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Kallas: The Latest Exhibit For Instant Replay

Julio Lugo #28 of the Atlanta Braves scores the game-winning run in the 19th inning against Michael McKenry #55 of the Pittsburgh Pirates at Turner Field on July 26, 2011 in Atlanta, Georgia. (credit: Scott Cunningham/Getty Images)

Julio Lugo #28 of the Atlanta Braves scores the game-winning run in the 19th inning against Michael McKenry #55 of the Pittsburgh Pirates at Turner Field on July 26, 2011 in Atlanta, Georgia. (credit: Scott Cunningham/Getty Images)

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By Steve Kallas
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Well, we now have the 2011 Exhibit A for more replay in baseball.  Last year, everybody remembers the Jim Joyce botching of a call at first which cost the then-Detroit Tiger Armando Galarraga a perfect game.  The calls for more replay, including President Obama’s baseball should “take a look” at more instant replay, eventually went ignored by Bud Selig and the powers-that-be in major league baseball.  But at least that was a personal milestone, not a game in the middle of a division race that could be the difference between making the playoffs and not making the playoffs.  Despite the stupidity of not considering and implementing more replay (maybe a one-challenge-per-game rule), you knew it was only a matter of time before a more important terrible call would happen in major league baseball.

LAST NIGHT/THIS MORNING

So what happened in yesterday’s (this morning’s) game between the Pirates and Atlanta?  Well, you’ve probably seen the play by now.  Bottom of the 19th (yes, the 19th), tied at 3, two on, one out, Julio Lugo of the Braves on third base, infield in.  Scott Proctor of the Braves hits a ground ball to third, fielded cleanly by a drawn-in Pirate third baseman Pedro Alvarez.  Alvarez makes a clean throw to the plate, the ball beats Lugo by at least five feet and catcher Michael McKenry tags Lugo on the leg about two to three feet from home.

No problem, right? Wrong.

Inexplicably, home-plate umpire Jerry Meals calls Lugo safe.  Game over.  4-3 Atlanta, 19 innings.  The Pirates, shockingly battling for a playoff spot (tied for first after the loss; would have been one game in front of the Cardinals if play continued and they won – of course, you don’t know what would have happened if the correct call had been made), are handed a devastating loss on a bad call.

 

Meals explanation?  “I saw the tag, but he looked like he oled him and I called him safe for that.  I looked at the replays and it appeared he might have got him on the shin area.”

You think?

Once upon a time, if the ball beat the runner to a base, even on a tag play, the runner was pretty much called out all of the time.  Certainly, over time, you want the umps to take a closer look, especially for those rare instances (although more and more today, where sliding and avoiding tags have become more of an art form used by more players) where a fielder misses a tag despite having the ball well in advance of a sliding runner.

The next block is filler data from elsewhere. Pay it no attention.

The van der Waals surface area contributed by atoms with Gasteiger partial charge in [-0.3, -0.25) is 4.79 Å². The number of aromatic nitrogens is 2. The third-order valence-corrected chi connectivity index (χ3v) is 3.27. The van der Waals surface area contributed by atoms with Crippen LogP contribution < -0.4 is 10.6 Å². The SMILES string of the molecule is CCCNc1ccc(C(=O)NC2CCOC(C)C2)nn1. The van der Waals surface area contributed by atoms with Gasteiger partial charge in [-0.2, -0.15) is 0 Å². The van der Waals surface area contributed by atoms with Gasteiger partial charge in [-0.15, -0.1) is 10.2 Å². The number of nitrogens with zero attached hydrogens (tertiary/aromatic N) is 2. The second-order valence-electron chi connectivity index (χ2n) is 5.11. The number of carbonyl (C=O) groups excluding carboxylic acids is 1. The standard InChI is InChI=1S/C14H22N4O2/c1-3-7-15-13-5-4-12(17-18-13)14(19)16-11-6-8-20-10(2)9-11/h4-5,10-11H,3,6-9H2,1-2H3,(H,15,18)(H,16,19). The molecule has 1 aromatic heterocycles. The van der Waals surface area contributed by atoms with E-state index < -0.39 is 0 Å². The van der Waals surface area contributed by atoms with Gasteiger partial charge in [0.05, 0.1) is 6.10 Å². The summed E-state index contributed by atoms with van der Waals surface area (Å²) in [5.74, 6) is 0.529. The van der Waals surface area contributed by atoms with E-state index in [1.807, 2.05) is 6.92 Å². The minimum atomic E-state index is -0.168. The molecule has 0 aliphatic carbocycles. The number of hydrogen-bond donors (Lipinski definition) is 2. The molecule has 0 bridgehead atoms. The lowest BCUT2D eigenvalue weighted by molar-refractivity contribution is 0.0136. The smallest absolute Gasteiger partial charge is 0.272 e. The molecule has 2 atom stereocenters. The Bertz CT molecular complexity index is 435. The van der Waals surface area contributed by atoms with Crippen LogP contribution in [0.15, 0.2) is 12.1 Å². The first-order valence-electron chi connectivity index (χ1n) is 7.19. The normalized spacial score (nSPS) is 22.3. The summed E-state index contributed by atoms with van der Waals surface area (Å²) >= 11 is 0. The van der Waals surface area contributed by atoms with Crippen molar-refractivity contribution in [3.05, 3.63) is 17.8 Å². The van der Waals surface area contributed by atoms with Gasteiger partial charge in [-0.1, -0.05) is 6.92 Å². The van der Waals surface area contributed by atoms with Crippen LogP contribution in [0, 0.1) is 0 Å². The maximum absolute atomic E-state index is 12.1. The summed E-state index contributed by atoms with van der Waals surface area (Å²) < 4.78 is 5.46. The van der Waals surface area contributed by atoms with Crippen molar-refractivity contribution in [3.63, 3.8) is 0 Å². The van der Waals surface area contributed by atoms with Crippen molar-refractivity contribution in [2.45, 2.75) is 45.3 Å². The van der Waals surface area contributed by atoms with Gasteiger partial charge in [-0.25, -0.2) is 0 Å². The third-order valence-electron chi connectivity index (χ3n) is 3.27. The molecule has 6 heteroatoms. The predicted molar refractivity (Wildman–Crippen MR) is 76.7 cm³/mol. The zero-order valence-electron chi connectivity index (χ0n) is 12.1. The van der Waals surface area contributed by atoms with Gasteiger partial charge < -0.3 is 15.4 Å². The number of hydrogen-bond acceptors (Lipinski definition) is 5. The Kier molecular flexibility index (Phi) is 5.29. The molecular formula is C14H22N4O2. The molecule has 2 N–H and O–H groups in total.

But this bad call is the result of that mind set, that is, it looked like he missed the tag (as opposed to the old days, when it virtually always was interpreted as it looked like he made the tag).

WHAT’S AN UMPIRE TO DO?

Well, here’s another instance of an umpire who should have, at a minimum, called a meeting of the other umpires to see if they saw anything.  But it didn’t seem like that happened.  Yes, Meals was right there but, if nothing else, it should have dawned on him that he might have missed a play not even close to home plate.  It’s a feel thing and, clearly, Jerry Meals didn’t understand the feel part of the job.

WHAT’S BUD SELIG TO DO?

Well, baseball long ago opened the door to replay when it allowed reviews of whether a ball is a home run, including whether it is fair or foul.  So it’s not a big leap to allow replay of, oh, I don’t know, PLAYS THAT DECIDE GAMES, like this one.

Indeed, as has been previously suggested in this space, at least give managers one challenge a game.  It could have been used in the Galarraga perfecto that wasn’t; it could have been used in the Pirates-Braves fiasco.  And, if the manager had already used his one challenge, well, then, that would have been his fault (I only suggest one challenge, right or wrong, to start, because we all know how slow baseball is to come to the party with modern technology).

So, once again, like last year, you will (briefly) hear the cries for obvious, necessary change in the 21st century.

Just don’t hold your breath waiting for it to happen.

Is instant replay the answer? Leave a comment below.